Skip Content
Hari Rakena-Roberts - Community focus follows career change

After a successful engineering career Hari Rakena-Roberts was looking for a change which would bring more benefits to his community, and having that community thrust into the national spotlight gave him the final push he needed. 

“Being from Ihumātao, that time brought about change for me,” he says. 

“I wanted to do something for the community, to give back to my whānau, back to my iwi and my community. I came to a point last year where there was a need to give back, to pass my knowledge and skills on to our next generation.” 

 In doing so, Hari is fulfilling the wishes of his tūpuna. 

“Being raised in and around the pā environment with my grandparents, this is what they wanted for us, to go out there and experience the world and come back to the land once you’re ready, come home and help the whānau out.” 

He wants to work with rangatahi in his community so enrolled in the Level 4 Certificate in Bicultural Social Services Manaaki Tangata programme at the Māngere campus of Te Wānanga o Aotearoa and says the course has given him the skills to do that. 

“The programme resonated with me because I’ve been through a lot of the same situations that these kids have been through and having that knowledge and those experiences, they’re tools for helping. I enjoyed every part of the course. It’s been an awesome journey, I’ve made a lot of new friends and being a bicultural programme, we’ve engaged with other minorities. That was interesting and good for me to be able to sit with all these different ethnicities and understand part of their culture.” 

He says it has also helped him develop personally. 

“Being the only Māori and only male on the course, I got a lot of responsibilities pushed my way and I accepted them, otherwise I wasn’t challenging myself,” he says.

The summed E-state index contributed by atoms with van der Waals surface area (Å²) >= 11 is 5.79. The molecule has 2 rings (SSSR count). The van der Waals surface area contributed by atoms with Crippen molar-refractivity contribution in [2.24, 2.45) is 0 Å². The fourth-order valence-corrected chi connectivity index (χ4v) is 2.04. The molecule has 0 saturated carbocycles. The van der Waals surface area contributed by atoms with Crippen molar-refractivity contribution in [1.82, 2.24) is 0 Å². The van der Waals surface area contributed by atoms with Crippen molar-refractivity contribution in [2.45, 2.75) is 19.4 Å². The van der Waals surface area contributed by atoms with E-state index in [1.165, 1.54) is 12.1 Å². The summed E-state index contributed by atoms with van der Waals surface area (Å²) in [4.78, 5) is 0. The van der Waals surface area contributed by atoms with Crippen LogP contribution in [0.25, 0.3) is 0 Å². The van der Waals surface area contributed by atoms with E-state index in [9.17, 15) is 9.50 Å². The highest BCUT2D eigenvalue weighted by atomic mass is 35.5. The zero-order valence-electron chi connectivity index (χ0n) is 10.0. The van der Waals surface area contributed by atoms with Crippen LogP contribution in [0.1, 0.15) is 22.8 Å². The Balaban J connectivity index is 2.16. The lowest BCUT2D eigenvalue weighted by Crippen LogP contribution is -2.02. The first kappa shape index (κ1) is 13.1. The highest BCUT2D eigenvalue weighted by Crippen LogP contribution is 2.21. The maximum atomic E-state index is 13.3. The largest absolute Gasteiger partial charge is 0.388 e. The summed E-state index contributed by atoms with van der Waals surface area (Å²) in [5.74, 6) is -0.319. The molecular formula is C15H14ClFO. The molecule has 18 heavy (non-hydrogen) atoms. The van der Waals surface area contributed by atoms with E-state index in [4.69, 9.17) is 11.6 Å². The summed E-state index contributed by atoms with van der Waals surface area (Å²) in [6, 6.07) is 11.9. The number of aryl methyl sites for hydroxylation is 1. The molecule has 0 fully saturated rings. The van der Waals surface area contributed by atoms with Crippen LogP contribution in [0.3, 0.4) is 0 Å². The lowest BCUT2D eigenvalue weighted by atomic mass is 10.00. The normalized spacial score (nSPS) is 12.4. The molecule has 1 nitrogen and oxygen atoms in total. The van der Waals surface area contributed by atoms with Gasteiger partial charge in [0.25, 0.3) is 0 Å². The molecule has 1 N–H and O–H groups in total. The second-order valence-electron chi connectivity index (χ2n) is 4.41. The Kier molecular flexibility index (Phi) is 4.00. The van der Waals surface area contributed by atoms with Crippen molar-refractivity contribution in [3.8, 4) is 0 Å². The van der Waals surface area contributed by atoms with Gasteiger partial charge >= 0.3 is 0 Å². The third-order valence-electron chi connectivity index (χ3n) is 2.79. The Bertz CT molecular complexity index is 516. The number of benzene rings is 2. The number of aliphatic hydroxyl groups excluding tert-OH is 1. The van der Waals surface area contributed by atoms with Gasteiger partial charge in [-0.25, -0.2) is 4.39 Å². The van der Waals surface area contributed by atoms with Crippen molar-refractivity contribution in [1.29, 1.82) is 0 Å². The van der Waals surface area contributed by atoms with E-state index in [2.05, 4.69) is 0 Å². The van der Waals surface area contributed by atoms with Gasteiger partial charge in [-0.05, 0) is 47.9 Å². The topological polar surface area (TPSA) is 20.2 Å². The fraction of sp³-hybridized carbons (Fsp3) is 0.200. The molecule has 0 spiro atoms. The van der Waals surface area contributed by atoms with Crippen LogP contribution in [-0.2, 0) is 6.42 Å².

“In a way, it was for me to understand that it was my rightful place to stand, being mana whenua. That was encouraged by my tutor, so I take my hat off to her for encouraging me to step into that role. 

“I was always one of those shy, quiet types but through the programme, I’m a bit more confident in myself. Over the year I’ve grown and all my fellow tauira, they’ve heped me along the way. Without their encouragement, and our tutors, it may have been a different year for me.” 

He says the course is ideal for anyone who wants to help other people. 

“If you’re looking for something with a bit more purpose, a bit more meaningful, come join our course, it will change your life, it will change your world and it will change the way you look at things. 

“For me, the timing was right, the learning was above what I had expected and I take my hat off to our tutor, she really drove us to make sure we understood every kaupapa and had a clear idea of what was expected. Now it’s time to put it into practice.” 

Find out more about our social services programmes

 Back to news & events

Published On: 31 March 2021

Article By: Tracey Cooper



Other Articles

  • 26 February 2024

    Ōhope couple striving for whānau success through continued education

    Kylie Holmes and her partner, Harlem Ferrall, had never heard of Te Wānanga o Aotearoa until 2022 when they attended a mau rākau event at the Tauranga campus.

  • 19 February 2024

    Learning to lead prompts personal and professional development

    Aucklander, Shauniece Edwards could not have imagined where life would take her when she decided to enrol in Intro to Team Leadership at Te Wānanga o Aotearoa early last year.

  • 16 February 2024

    Teaching while creating art is a dream come true

    Accepting a role as a Rauangi kaiako at the Tauranga campus of Te Wānanga o Aotearoa was the realisation of a long-held goal for artist and former tauira, Jordyn Daniels.

  • 31 January 2024

    He Huinga Whatukura - A wellness programme for men

    In their quest to prioritise men's mental health and well-being, Te Wānanga o Aotearoa kaimahi have pioneered and introduced a programme known as He Huinga Whatukura.